At this point in the early days of the war 150 years ago, there was much fervor for the Union effort in Appleton. Ernest Pletschke, Instructor in Modern Languages at Lawrence, had organized a company of men that became known as the Appleton Light Infantry. He served as the company’s captain and drilled the men from late April through early July. Because the state had already filled its quota for soldiers, the company was not immediately needed and was disbanded.
At about this time, the first of two units that contained a concentration of Lawrentians was forming: Company E of the 6th Wisconsin Infantry. On Monday, July 1st, 1861, the 41 Appleton volunteers left to join up with a group in Fond du Lac and head to Camp Randall, as described in a July 6th Appleton Crescent article:
“On Monday morning all was hustle and hurry to prepare for the ceremonies for the volunteers leaving that day for Fond du Lac and Bragg’s Rifles. Soon after noon the crowd commenced assembling at Reeder Smith’s park. At the park, the ladies formed in a line, each armed with a beautiful bouquet and a package, the latter containing towels, pins, needles, thread and other conveniences. The music struck up and the men were marched to the head of the column of ladies, where they halted and listened to a song by the Misses Merriman, after which President Mason of Lawrence University made a few appropriate remarks, encouraging them in the noble cause in which they were about to be engaged…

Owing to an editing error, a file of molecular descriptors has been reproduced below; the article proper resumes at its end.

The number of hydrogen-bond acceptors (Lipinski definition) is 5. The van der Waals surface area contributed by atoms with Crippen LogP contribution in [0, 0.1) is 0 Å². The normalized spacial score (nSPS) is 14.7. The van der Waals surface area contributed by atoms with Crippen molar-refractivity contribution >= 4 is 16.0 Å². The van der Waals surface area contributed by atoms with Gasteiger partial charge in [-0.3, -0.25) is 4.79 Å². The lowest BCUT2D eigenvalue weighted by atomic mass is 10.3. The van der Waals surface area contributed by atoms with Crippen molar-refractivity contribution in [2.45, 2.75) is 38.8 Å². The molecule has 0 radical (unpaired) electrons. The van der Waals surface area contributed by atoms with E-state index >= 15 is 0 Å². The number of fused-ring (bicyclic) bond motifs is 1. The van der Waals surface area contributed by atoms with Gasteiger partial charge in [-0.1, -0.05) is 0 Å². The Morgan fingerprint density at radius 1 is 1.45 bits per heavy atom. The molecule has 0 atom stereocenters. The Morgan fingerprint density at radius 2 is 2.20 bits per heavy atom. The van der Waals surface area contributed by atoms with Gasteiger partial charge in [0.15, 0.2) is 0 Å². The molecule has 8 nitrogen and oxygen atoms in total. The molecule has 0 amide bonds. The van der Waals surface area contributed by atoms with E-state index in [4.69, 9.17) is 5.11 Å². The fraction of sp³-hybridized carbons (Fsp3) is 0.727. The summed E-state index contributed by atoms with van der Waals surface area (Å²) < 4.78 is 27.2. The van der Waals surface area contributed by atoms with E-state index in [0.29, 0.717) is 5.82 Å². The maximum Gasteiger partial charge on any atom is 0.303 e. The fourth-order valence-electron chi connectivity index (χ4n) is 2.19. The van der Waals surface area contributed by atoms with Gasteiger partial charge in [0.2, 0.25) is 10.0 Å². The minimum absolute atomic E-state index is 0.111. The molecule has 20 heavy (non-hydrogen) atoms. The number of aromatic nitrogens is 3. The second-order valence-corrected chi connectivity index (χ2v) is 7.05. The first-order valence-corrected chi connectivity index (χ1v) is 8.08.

With cheers upon cheers, family farewells and the warm, earnest clasp of the hand, the heartfelt ‘good bye’ and ‘God bless you,’ the ‘all aboard,’ and then the shriek of the Iron Horse and they were gone. With them goes the prayers of many a warm heart for their success and return when the traitorous hosts of the rebels shall have been humbled and punished for daring to trample on the Star Spangled Banner.”
Of these 41 volunteers, seven had been enrolled at Lawrence, mostly in the Preparatory Department. The 6th Infantry went on to become part of the famous Iron Brigade. You can read more about the 6th Infantry, including a full history and roster, from resources at the Wisconsin Historical Society.